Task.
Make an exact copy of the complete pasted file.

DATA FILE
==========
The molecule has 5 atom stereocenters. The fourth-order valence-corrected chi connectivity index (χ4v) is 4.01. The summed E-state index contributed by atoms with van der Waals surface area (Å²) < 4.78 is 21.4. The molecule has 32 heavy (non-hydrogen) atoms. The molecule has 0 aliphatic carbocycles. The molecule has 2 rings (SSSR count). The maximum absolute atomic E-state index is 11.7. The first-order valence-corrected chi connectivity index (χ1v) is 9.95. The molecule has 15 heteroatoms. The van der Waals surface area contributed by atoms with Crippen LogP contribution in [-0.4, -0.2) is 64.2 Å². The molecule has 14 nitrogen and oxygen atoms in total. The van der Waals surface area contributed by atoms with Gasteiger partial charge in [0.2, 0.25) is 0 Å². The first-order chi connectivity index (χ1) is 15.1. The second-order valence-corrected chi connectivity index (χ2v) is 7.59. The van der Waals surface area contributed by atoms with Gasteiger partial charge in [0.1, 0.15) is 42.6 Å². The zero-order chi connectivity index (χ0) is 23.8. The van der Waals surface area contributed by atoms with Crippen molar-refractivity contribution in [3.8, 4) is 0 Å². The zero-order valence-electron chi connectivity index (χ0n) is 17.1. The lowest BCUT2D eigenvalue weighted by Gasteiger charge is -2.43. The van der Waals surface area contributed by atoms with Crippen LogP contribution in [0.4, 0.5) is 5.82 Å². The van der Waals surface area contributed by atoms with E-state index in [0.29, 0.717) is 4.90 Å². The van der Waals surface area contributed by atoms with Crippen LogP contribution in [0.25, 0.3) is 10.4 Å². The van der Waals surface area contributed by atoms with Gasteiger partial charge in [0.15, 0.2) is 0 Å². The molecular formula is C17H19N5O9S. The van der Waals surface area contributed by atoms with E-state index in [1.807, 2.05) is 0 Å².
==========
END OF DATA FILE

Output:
The molecule has 5 atom stereocenters. The fourth-order valence-corrected chi connectivity index (χ4v) is 4.01. The summed E-state index contributed by atoms with van der Waals surface area (Å²) < 4.78 is 21.4. The molecule has 32 heavy (non-hydrogen) atoms. The molecule has 0 aliphatic carbocycles. The molecule has 2 rings (SSSR count). The maximum absolute atomic E-state index is 11.7. The first-order valence-corrected chi connectivity index (χ1v) is 9.95. The molecule has 15 heteroatoms. The van der Waals surface area contributed by atoms with Crippen LogP contribution in [-0.4, -0.2) is 64.2 Å². The molecule has 14 nitrogen and oxygen atoms in total. The van der Waals surface area contributed by atoms with Gasteiger partial charge in [0.2, 0.25) is 0 Å². The first-order chi connectivity index (χ1) is 15.1. The second-order valence-corrected chi connectivity index (χ2v) is 7.59. The van der Waals surface area contributed by atoms with Gasteiger partial charge in [0.1, 0.15) is 42.6 Å². The zero-order chi connectivity index (χ0) is 23.8. The van der Waals surface area contributed by atoms with Crippen molar-refractivity contribution in [3.8, 4) is 0 Å². The zero-order valence-electron chi connectivity index (χ0n) is 17.1. The lowest BCUT2D eigenvalue weighted by Gasteiger charge is -2.43. The van der Waals surface area contributed by atoms with Crippen LogP contribution in [0.4, 0.5) is 5.82 Å². The van der Waals surface area contributed by atoms with E-state index in [0.29, 0.717) is 4.90 Å². The van der Waals surface area contributed by atoms with Crippen LogP contribution in [0.25, 0.3) is 10.4 Å². The van der Waals surface area contributed by atoms with Gasteiger partial charge in [0.15, 0.2) is 0 Å². The molecular formula is C17H19N5O9S. The van der Waals surface area contributed by atoms with E-state index in [1.807, 2.05) is 0 Å².